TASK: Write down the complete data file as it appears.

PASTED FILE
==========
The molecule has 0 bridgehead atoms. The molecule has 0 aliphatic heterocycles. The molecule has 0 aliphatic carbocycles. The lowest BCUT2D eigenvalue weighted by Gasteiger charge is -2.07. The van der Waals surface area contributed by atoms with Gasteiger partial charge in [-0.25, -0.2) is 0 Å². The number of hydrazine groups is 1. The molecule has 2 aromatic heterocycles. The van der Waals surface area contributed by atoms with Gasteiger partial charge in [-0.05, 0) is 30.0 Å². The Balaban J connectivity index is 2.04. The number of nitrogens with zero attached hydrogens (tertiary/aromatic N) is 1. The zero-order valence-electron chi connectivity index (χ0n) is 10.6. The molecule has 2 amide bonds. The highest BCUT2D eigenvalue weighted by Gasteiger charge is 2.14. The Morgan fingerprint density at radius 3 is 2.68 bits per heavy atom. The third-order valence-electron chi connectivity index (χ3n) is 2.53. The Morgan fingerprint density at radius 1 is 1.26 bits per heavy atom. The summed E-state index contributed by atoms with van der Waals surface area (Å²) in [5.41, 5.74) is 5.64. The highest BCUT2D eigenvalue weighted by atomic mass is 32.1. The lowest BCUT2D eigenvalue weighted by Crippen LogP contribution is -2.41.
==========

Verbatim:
The molecule has 0 bridgehead atoms. The molecule has 0 aliphatic heterocycles. The molecule has 0 aliphatic carbocycles. The lowest BCUT2D eigenvalue weighted by Gasteiger charge is -2.07. The van der Waals surface area contributed by atoms with Gasteiger partial charge in [-0.25, -0.2) is 0 Å². The number of hydrazine groups is 1. The molecule has 2 aromatic heterocycles. The van der Waals surface area contributed by atoms with Gasteiger partial charge in [-0.05, 0) is 30.0 Å². The Balaban J connectivity index is 2.04. The number of nitrogens with zero attached hydrogens (tertiary/aromatic N) is 1. The zero-order valence-electron chi connectivity index (χ0n) is 10.6. The molecule has 2 amide bonds. The highest BCUT2D eigenvalue weighted by Gasteiger charge is 2.14. The Morgan fingerprint density at radius 3 is 2.68 bits per heavy atom. The third-order valence-electron chi connectivity index (χ3n) is 2.53. The Morgan fingerprint density at radius 1 is 1.26 bits per heavy atom. The summed E-state index contributed by atoms with van der Waals surface area (Å²) in [5.41, 5.74) is 5.64. The highest BCUT2D eigenvalue weighted by atomic mass is 32.1. The lowest BCUT2D eigenvalue weighted by Crippen LogP contribution is -2.41.